So as for the coming "snow?" Not bloody likely.

Sunday, February 01, 2009

Lazy Sunday

The events of the day transpired more or less according to plan and amounted to very little other than some cleaning, scribbling in the journal, and ample time curled up with a book. I also took advantage of the sun and 60 degree temperatures by taking a long and rambling afternoon walk around the neighborhood before parking myself over at Starbucks for a couple hours of reading and being jostled by by the coming and going of patrons, many with small annoyances (aka: children) in tow. But at least the weather was warm and most ended up sitting on the patio outside, parents distracted by their lattes and conversation whilst their offspring dug around in the flowerbeds for cigarette butts and broken glass.

Saturday, January 31, 2009

Return to the Roost

After about a month away during which I enjoyed the blissfulness of relative quietude, the Harpies in the apartment below have returned and with all their customary cackling and squawkwing and carrying on so at the strangest hours. It's the most curious thing. You won't hear a peep until three or four in the morning when you are suddenly awakened by a bout of loud and obnoxious squawking, almost as though they have joyfully returned from a successful night of hunting with hapless victim clutched in their bloody talons. They have this habit of carrying on long and involved conversations from opposite ends of the apartment, presumably one is in the kitchen heating up a skillet and the other is down the hall somewhere field-dressing the prey. Presumably during their time away they've learned to cook since they're not setting off the smoke detector nearly as often as they did prior to the hiatus. But in all fairness, they don't carry on so every single night, though it happens frequently enough for them to earn the label of "annoying."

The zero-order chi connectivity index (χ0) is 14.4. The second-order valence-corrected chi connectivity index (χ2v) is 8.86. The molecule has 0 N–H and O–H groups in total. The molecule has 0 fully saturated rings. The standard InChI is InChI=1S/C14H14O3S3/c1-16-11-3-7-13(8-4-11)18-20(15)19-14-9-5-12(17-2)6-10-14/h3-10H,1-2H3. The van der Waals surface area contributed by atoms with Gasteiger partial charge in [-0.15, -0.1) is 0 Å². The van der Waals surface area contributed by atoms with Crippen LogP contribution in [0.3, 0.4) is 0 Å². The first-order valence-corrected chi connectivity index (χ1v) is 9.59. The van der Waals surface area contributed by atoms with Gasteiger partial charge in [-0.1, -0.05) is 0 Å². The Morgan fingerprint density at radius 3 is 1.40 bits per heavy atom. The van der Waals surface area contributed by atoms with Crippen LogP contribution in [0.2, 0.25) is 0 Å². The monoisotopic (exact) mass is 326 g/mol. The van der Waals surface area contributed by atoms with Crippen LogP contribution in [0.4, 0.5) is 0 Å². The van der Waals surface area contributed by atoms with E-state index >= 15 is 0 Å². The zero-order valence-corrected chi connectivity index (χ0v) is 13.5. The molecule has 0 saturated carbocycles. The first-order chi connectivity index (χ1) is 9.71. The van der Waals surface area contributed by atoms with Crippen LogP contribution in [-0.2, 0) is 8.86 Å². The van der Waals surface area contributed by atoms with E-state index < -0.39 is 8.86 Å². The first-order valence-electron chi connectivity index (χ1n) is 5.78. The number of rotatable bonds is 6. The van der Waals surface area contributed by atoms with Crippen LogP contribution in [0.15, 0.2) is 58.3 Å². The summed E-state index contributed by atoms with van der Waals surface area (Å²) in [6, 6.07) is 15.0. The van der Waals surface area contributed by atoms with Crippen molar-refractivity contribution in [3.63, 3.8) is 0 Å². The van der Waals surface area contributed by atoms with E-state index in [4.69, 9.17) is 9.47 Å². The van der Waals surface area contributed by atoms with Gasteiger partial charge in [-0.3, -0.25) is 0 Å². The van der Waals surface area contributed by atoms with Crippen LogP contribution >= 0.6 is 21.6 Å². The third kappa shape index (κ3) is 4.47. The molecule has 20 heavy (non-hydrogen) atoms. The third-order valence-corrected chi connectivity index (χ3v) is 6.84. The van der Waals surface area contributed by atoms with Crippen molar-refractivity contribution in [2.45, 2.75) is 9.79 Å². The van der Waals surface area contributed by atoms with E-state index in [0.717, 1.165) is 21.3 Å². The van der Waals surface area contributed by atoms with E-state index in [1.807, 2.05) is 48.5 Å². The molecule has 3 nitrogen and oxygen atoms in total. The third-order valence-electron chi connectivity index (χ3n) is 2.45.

Speaking her mind...

Never heard much about Senator Claire McCaskill until I saw this video yesterday. Suddenly she's one of my favorite politicians....

Tuesday, January 27, 2009

Tuesday Afternoon

I am most creative and productive on dreary and rainy days. As today fit into that category, I rushed home early from work filled with An Holy Zeal to hammer away on the thesis write up and immediately fell asleep. Rain pattering against the window and ancient steam radiators hissing away overruled writing in lieu of a nap, with which the cats were in hearty agreement. Upon waking an hour or so later, I grabbed a jacket and Don Quixote (the book, not the man) and, not yet fully awake from the nap, staggered over to Starbucks for a coffee and a bit of reading. It was an ideal afternoon for such a venture. Positioned at my favorite table by the window, I divided my attention between the book, the coffee, and the comings and goings along Colley Avenue: people passing by half hidden by umbrellas, the muted light of street lamps reflecting on the sidewalk and parked cars, and the gentle rain falling, dripping off the lonely patio tables and pooling on the brick floor below. And in thus manner was the afternoon spent, until at last the coffee was gone and queue of patrons hopeful for tables necessitated gathering up the book and scurrying across the street to home through the gathering darkness and lingering rain.